What is multiple sclerosis?
Multiple sclerosis (MS) is a disease that leads to inflammation and damage to parts of your central nervous system (CNS). The CNS includes your brain, spinal cord, and nerves. With MS, your immune system attacks and destroys the coating (myelin) that covers your nerves. This may cause problems with how you feel, move, and see.
What increases my risk of MS?
The cause of MS is unknown. MS is more common in women and young adults. The following may increase your risk for MS:
- Living somewhere with small amounts of sunlight
- A family history of MS
- Viral infections such as Epstein-Barr or herpes simplex virus
- Cigarette smoking
Diagnosis & Treatment Options
What are the signs and symptoms of MS?
The signs and symptoms of MS depend on where the damage is in the CNS. They may vary from person to person and from time to time in the same person. The most common signs and symptoms of MS include:
- Extreme tiredness even with plenty of rest (fatigue)
- Difficulty controlling your bladder or bowels
- Blurred or double vision or dizziness
- Depression, mood swings, or difficulty controlling emotions
- Muscle weakness, cramps, or spasms
- Numbness or tingling usually felt in the arms and legs
- Problems with sexual function such as difficulty having or maintaining an erection
What are the types of MS?
- Relapsing-remitting MS (RRMS) is the most common type of MS. It has quiet and active periods. The quiet periods are called remissions. During remissions you may have little or no symptoms. Remission may last for months or years. During an active period, or relapse of MS, your symptoms may get worse.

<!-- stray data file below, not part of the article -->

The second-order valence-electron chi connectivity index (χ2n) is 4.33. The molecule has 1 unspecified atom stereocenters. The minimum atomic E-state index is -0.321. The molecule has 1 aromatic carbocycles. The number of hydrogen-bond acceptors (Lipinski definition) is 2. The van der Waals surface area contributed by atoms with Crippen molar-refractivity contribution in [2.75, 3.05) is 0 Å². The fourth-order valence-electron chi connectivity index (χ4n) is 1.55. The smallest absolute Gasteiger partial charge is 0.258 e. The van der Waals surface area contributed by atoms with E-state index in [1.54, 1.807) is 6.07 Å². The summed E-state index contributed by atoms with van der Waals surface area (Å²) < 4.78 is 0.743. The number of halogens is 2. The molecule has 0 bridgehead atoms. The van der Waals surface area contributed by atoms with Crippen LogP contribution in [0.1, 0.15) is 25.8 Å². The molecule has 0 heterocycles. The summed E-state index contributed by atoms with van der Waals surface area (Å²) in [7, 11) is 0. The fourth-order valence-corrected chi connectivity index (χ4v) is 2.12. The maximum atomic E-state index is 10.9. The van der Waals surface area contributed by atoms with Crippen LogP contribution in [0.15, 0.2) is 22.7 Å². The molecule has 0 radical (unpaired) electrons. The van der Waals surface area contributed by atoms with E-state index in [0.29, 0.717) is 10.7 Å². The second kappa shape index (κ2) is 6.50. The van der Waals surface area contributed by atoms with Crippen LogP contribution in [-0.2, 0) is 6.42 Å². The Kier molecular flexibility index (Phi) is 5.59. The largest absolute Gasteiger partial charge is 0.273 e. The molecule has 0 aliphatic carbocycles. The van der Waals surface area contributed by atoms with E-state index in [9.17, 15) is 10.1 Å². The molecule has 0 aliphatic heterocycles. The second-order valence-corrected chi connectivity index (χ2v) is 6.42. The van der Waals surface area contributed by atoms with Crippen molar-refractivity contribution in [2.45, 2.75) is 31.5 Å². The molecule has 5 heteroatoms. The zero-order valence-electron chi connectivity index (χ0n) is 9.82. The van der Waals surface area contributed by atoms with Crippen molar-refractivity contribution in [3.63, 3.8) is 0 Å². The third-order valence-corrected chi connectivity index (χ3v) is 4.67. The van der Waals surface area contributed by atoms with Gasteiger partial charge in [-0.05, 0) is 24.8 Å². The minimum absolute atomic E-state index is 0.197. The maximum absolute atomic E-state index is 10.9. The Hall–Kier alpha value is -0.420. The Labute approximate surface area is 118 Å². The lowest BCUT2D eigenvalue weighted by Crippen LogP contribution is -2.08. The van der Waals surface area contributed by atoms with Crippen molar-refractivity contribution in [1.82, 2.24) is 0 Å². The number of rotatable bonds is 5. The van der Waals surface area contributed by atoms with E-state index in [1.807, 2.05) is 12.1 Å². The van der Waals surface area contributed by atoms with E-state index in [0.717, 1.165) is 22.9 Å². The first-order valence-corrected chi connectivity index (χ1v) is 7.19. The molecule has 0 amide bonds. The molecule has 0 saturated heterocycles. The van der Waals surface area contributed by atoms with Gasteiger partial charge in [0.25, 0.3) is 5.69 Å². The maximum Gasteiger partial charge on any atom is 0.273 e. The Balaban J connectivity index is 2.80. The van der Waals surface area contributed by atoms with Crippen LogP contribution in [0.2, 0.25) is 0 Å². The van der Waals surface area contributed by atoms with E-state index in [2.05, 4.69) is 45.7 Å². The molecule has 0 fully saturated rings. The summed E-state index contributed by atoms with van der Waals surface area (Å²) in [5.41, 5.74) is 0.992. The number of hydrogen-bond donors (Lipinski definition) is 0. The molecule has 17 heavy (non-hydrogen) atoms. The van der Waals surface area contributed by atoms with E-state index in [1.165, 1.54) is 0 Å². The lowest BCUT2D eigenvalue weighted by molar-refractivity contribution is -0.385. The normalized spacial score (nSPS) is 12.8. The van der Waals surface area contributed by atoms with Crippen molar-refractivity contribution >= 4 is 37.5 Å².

- Primary progressive MS (PPMS) is when you have a slow or steady worsening of symptoms. There are no periods of remission.
- Secondary progressive MS (SPMS) begins with few or no symptoms. It is then followed by a steadily worsening disease. Periods of remission become less frequent over time.
- Progressive-relapsing MS (PRMS) is when the disease gets worse from the start or onset of MS. You may have times when symptoms improve, but no remission periods.
How is MS diagnosed?
- There are no specific tests to diagnose MS. You may need an MRI to take pictures of your brain. You may be given contrast liquid to help the pictures show up better. Tell your healthcare provider if you have ever had an allergic reaction to contrast liquid. Do not enter the MRI room with anything metal. Metal can cause serious injury. Tell a healthcare provider if you have any metal in or on your body.
- You may need other tests to make sure that your symptoms are not caused by other illnesses. Tell your healthcare provider about when your symptoms started and if you have other family members with MS.
How is MS managed?
There is no cure for MS. You may need any of the following:
- Medicines: Medicines may be given to treat relapses, slow the progression of MS, or manage the symptoms.
- Rehabilitation: Rehabilitation may include physical therapy, occupational therapy, or speech therapy. These therapies may help manage symptoms of MS.
Preparing for Care
How can I manage my MS symptoms?
- Manage your stress: This will help decrease relapses. Do activities that help you relax. Ask your healthcare provider about counseling or therapies to help you manage stress.
- Exercise: Exercise may help decrease fatigue and depression. It may also improve bowel or bladder function, mobility, and stiffness. Ask your healthcare provider about an exercise program that is right for you.
- Get vaccinated: Vaccinations can help prevent illnesses that worsen MS symptoms. Talk to your healthcare provider about what vaccines you need.
- Take your medicines as directed. This will help prevent complications of MS and may reduce your number of relapses. Know the side effects of your medicines and when to report them to your healthcare provider.
Call 911 for any of the following:
- You have trouble breathing.
- You fall and hit your head.
- Your abdomen is painful and larger than usual.
When should I contact my healthcare provider?
- You have a fever.
- You feel you cannot cope with your illness.
- You have new or worsening symptoms.
- You have an open sore.
- You have burning when you urinate.
- You do not have a bowel movement for 3 days or more.
- You choke or cough during eating or drinking.
- You have questions or concerns about your condition or care.